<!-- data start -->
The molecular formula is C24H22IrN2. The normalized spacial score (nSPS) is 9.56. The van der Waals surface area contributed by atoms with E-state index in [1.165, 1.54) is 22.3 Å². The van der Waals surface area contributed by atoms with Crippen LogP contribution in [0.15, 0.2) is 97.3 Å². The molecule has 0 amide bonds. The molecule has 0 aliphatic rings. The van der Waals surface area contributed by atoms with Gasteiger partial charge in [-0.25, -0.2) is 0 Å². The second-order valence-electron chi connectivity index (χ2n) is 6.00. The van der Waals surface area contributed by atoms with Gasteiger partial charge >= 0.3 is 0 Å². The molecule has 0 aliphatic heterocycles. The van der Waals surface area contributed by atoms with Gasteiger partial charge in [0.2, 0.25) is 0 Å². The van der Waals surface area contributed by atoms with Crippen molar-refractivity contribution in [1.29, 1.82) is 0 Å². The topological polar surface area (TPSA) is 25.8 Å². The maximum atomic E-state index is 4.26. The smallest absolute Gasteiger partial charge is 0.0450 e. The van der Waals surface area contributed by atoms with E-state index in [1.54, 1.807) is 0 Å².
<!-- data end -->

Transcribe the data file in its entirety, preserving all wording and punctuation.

The molecular formula is C24H22IrN2. The normalized spacial score (nSPS) is 9.56. The van der Waals surface area contributed by atoms with E-state index in [1.165, 1.54) is 22.3 Å². The van der Waals surface area contributed by atoms with Crippen LogP contribution in [0.15, 0.2) is 97.3 Å². The molecule has 0 amide bonds. The molecule has 0 aliphatic rings. The van der Waals surface area contributed by atoms with Gasteiger partial charge in [-0.25, -0.2) is 0 Å². The second-order valence-electron chi connectivity index (χ2n) is 6.00. The van der Waals surface area contributed by atoms with Gasteiger partial charge >= 0.3 is 0 Å². The molecule has 0 aliphatic heterocycles. The van der Waals surface area contributed by atoms with Gasteiger partial charge in [0.2, 0.25) is 0 Å². The van der Waals surface area contributed by atoms with Crippen molar-refractivity contribution in [1.29, 1.82) is 0 Å². The topological polar surface area (TPSA) is 25.8 Å². The maximum atomic E-state index is 4.26. The smallest absolute Gasteiger partial charge is 0.0450 e. The van der Waals surface area contributed by atoms with E-state index in [1.54, 1.807) is 0 Å².